Ministry for Primary Industries director-general Wayne McNee recently announced his resignation to become chief executive of Livestock Improvement Corporation. He reflects on his time at MAF and MPI and looks ahead to his new role.
Right now, it is an exciting time to be working in the primary industries - no matter what part of the sector you are in.
Whether you are in the public or private sector, there are plenty of opportunities still untapped.
Over the past decade, primary sector exports have grown by 47 per cent. As a nation, we have a powerful natural advantage in the primary sectors that drives our growth. The primary industries are the engine room of the New Zealand economy; and the wheels, and the chassis, and the brain as well - something which was forgotten for a while in Wellington, but is now firmly back in focus.
More than 70 per cent of New Zealand's merchandise exports come from the primary industries and our biggest opportunity to reach our goal, as a country, of increasing our exports resides with all of us. New Zealand has best-in-class international market access and we have the Asia mega-trend on our side.
It is important for our primary industries to extend our business partnerships both locally and internationally. I saw examples of how we are doing this effectively on the recent trade mission to South America - and saw opportunities to do better.
My 14 years as a state sector chief executive have given me a strong understanding of what the Government can do to support and enable growth in the private sector, as well as what it does to constrain it.
After nearly eight years heading Pharmac, and a stint in the Prime Minister's department, in 2008 I became chief executive of the former Ministry of Fisheries (MFish) before moving in 2010 to become director-general of the former Ministry of Agriculture and Forestry (MAF). In 2011, following the merger of MFish, MAF and the New Zealand Food Safety Authority, I was appointed director-general of MPI.
MPI has just celebrated its first anniversary, so it is a great time to look back on what we have achieved.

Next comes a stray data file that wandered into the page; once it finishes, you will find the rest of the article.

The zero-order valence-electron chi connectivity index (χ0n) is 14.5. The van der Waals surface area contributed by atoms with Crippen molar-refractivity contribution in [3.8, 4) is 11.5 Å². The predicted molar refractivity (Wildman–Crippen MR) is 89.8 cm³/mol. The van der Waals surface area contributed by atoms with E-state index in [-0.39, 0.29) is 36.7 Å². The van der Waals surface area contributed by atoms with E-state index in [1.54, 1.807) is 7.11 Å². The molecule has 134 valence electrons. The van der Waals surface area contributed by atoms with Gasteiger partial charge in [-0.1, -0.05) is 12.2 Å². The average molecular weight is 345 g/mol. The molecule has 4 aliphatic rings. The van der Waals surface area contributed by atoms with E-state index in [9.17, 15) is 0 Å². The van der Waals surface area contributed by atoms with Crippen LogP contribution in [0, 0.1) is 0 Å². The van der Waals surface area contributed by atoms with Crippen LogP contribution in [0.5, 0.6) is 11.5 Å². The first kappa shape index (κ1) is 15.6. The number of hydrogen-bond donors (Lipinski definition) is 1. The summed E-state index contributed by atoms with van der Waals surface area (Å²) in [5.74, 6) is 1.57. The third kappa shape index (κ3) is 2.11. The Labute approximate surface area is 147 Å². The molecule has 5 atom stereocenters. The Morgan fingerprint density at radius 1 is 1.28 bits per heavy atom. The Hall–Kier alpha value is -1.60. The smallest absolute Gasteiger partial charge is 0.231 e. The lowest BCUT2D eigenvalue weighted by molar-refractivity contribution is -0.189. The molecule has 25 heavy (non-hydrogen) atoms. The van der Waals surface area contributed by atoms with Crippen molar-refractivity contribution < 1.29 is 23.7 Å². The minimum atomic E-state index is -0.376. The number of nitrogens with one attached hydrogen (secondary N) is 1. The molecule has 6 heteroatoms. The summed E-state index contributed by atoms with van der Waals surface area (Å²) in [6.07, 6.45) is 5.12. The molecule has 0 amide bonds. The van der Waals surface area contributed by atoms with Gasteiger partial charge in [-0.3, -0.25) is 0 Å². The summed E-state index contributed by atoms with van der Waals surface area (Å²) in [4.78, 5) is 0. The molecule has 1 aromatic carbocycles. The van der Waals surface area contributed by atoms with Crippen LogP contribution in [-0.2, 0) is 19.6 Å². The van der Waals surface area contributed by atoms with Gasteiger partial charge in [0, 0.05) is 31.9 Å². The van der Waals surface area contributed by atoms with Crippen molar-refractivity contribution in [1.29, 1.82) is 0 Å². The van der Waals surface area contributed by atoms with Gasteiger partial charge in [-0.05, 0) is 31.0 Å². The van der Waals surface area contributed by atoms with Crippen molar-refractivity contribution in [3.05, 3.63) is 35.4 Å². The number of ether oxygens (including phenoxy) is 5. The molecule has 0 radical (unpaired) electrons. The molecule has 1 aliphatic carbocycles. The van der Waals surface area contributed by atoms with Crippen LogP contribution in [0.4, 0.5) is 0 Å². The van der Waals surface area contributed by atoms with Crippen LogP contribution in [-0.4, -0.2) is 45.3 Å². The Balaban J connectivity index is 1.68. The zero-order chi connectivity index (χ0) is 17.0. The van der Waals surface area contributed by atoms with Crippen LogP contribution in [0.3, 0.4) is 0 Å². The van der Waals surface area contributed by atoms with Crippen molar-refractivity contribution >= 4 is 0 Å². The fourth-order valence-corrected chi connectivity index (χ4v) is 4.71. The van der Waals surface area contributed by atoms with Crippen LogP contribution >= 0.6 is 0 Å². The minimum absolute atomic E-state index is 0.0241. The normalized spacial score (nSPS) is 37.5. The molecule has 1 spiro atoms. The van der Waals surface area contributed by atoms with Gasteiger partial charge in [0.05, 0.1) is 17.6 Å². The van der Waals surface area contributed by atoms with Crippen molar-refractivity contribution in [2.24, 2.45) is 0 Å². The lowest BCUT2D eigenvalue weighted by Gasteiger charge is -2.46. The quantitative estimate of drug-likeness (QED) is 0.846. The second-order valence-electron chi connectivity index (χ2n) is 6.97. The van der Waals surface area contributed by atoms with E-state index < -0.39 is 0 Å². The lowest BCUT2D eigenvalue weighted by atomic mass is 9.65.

The ministry has made rapid progress in a number of areas with a vision of growing and protecting New Zealand and a goal of doubling our exports by 2025. MPI is still a young ministry, but one with a great heritage and great capability and connections across New Zealand's primary sector communities.
MPI is partnering with the primary industries to enable growth, through initiatives like the Primary Growth Partnership and Sustainable Farming Fund, with the irrigation acceleration fund, with reforms to animal welfare, the Dairy Industry Restructuring Act review and improvements to our biosecurity system, to name but a few.
Our biosecurity, food safety, animal welfare and fisheries management system are world-class and New Zealand is a trusted international brand. We can build on our brand and both the Government and industry are positioning themselves to do just that.
The ministry is looking forward to a big presence as a premier sponsor at Fieldays from June 12 to 15. The event, held at Mystery Creek near Hamilton, is the largest agricultural event in the Southern Hemisphere.
With this year's theme of "getting down to business in the global economy" it is a prime opportunity to connect with the farming sector.
While I have enjoyed (most of) my time working in government, I am looking forward to my new role as chief executive of Livestock Improvement Corporation and seeing what we can achieve for New Zealand's farmers.
LIC is a great company, with a proud history and a lot of potential. I look forward to making a real contribution to New Zealand's farming community.
It will also be a chance for me to be closer to the dairy farm my wife and I have just bought a small share in, which is her family farm near Miranda. I'm sure my father-in-law Mike will enjoy getting me out to milk the cows!
LIC chief executive Mark Dewdney retired at the end of May. Acting chief executive David Hemara will remain in the role until Wayne McNee joins LIC on July 29.